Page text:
Last updated 9 January 2019

There is a variety of specific and general legislation that aims to protect consumers entering contracts. Legislation that applies to the whole of the marketplace include:

The Competition and Consumer Act imposes basic minimum legislative standards that apply to consumers purchasing goods and services. The minimum standards seek to redress the imbalance between consumers (who are at a disadvantage when bargaining) and more powerful traders. The provisions protecting consumers, the Australian Consumer Law (ACL), are contained in sch 2 of the Competition and Consumer Act.

The Fair Trading Act adopts the provisions of the ACL so that transactions between businesses (not regulated by the Competition and Consumer Act) and consumers are covered.

In addition, there are some special legislative requirements for more expensive or complex products and services, for instance the requirement that contracts to buy land, cars and insurance are to be in writing.

Who does the Australian Consumer Law apply to?

The ACL applies to contracts for goods and services between a seller and a consumer in the course of trade or commerce purchased after 1 January 2011. It does not apply to private sales.

Any person is a consumer as long as the price of the goods and services does not exceed $40 000 or, where the price exceeds that amount, the goods are for personal, domestic or household use or consumption, or the goods are a road vehicle or trailer.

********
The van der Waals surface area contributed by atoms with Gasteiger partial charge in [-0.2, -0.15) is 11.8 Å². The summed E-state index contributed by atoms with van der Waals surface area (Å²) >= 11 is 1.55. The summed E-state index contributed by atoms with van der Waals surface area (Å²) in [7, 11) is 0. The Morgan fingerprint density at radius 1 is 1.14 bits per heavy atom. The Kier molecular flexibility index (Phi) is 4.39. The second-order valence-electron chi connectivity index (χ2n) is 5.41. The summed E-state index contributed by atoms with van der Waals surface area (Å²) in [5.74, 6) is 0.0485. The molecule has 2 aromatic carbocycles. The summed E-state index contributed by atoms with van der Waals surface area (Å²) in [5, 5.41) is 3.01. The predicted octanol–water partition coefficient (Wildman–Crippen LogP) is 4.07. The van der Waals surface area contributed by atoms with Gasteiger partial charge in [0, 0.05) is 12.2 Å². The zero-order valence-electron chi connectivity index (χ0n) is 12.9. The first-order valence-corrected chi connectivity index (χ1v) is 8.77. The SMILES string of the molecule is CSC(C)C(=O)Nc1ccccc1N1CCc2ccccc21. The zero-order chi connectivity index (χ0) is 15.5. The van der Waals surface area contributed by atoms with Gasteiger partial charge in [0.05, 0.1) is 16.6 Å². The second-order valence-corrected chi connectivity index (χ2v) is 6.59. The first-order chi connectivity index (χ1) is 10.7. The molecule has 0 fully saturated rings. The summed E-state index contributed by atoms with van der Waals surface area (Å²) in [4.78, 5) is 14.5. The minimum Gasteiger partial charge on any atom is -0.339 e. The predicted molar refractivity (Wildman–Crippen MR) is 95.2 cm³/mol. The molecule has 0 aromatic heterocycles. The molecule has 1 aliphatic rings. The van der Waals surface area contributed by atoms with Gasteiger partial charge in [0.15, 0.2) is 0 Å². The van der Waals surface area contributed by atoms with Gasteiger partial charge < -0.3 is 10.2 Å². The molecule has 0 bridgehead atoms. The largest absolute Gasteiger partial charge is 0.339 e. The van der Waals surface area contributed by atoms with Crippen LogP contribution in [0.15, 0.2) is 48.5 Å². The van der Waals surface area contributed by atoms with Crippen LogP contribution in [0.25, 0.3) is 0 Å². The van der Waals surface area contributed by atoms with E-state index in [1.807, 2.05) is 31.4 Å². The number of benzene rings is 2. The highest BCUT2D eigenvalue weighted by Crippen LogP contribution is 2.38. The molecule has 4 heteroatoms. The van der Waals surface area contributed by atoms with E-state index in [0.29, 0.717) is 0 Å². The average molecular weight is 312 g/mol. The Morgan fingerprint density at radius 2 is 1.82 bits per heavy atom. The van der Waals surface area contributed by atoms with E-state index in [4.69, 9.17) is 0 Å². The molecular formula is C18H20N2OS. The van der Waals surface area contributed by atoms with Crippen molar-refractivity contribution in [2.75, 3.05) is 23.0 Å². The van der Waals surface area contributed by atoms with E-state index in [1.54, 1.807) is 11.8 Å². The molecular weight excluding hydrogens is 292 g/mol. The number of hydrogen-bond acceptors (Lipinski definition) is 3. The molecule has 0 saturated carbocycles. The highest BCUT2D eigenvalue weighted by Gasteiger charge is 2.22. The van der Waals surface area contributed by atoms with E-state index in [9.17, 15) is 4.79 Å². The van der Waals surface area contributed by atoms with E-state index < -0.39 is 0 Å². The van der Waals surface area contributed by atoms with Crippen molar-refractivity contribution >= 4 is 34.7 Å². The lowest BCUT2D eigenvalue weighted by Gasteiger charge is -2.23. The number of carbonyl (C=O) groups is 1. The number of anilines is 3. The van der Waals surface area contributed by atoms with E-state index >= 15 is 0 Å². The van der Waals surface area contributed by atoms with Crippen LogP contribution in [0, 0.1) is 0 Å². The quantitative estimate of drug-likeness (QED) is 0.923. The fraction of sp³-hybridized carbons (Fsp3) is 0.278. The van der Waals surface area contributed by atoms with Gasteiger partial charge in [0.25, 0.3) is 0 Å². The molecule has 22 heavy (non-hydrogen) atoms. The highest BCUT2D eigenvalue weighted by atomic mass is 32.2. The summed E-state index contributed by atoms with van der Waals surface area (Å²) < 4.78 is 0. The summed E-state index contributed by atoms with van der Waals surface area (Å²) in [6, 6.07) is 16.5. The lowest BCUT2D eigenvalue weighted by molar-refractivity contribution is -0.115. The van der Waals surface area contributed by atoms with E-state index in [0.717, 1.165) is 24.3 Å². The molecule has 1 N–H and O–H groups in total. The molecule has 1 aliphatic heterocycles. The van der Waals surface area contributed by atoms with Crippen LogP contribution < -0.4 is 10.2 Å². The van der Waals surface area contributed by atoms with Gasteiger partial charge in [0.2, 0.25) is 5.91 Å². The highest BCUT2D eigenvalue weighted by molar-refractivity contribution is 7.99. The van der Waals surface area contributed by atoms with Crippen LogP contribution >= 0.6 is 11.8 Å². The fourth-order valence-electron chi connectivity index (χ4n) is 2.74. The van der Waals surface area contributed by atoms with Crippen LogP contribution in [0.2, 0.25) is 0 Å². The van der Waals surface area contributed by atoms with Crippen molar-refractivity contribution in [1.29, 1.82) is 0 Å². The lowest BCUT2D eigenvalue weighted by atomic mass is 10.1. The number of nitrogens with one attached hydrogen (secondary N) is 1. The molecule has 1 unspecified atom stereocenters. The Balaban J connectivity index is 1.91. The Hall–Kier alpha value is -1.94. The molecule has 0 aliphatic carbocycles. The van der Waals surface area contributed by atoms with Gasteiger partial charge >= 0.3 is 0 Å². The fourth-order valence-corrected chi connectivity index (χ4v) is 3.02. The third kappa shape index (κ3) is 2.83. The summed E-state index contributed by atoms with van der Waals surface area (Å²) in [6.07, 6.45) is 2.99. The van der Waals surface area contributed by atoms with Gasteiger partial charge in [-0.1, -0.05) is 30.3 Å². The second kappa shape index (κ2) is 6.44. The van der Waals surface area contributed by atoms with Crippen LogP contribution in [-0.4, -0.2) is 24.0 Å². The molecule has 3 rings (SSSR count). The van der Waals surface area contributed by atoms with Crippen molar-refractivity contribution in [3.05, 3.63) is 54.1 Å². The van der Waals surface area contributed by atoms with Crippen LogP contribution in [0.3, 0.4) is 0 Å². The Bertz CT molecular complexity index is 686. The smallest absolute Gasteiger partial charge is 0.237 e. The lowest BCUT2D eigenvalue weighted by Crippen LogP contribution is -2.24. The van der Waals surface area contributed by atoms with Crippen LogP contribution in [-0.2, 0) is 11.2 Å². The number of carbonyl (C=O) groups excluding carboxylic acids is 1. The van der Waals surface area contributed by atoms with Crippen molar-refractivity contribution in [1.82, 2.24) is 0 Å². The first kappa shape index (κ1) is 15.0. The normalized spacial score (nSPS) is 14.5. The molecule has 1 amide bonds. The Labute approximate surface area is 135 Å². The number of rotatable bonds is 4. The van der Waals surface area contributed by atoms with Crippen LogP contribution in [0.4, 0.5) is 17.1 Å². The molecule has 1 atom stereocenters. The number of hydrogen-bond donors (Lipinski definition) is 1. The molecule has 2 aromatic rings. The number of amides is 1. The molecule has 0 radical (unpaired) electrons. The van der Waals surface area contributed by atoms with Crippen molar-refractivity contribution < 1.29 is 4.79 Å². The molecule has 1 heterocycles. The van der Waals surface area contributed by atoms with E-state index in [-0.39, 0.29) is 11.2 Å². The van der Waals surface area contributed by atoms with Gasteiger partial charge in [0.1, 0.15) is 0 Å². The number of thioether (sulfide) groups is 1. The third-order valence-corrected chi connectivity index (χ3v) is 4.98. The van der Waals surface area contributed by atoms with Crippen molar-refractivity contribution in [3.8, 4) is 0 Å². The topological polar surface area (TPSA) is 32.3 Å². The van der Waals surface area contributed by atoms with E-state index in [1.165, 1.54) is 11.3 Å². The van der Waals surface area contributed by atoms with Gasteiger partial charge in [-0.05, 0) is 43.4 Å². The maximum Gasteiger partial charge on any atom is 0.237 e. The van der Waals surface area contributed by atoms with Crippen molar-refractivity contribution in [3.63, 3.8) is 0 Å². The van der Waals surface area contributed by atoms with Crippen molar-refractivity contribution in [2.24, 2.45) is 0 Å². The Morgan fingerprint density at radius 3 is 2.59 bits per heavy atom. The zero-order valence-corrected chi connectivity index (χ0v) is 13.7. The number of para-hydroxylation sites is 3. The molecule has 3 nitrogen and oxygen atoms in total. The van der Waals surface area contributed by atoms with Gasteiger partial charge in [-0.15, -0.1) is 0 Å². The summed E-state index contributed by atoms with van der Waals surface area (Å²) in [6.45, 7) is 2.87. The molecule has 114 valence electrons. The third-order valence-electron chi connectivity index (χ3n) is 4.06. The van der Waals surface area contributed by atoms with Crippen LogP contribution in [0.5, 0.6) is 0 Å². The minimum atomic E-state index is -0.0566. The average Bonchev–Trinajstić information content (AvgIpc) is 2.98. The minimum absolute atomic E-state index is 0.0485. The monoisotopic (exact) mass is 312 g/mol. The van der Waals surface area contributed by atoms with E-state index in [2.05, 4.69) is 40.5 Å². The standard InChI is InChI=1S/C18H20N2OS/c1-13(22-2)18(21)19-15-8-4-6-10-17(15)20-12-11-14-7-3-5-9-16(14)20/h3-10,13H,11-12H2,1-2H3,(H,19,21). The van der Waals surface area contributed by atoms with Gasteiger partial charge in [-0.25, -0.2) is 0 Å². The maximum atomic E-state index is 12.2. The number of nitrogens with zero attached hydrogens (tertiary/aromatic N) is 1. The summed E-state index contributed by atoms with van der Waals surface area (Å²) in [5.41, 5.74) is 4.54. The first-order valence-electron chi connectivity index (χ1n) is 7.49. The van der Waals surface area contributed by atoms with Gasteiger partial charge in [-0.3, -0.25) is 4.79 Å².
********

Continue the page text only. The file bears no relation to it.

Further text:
Additionally, the consumer must not buy the goods for the purpose of selling them to someone else, using them to manufacture other goods or using the goods to repair other goods or fixtures on land.


Statutory guarantees (warranties) are provided for in the ACL.

The ACL requires suppliers to guarantee when selling goods and services that:

  • they own the goods so that the buyer can recover their money from the seller if the goods sold did not belong to the seller
  • the goods are not mortgaged to someone else unless the goods are sold subject to that mortgage
  • the goods match the description they are sold by (e.g. if a car is advertised as a 2008 Nissan Pulsar, but the vehicle bought is in fact a 2004 Nissan Pulsar, the goods do not match the description)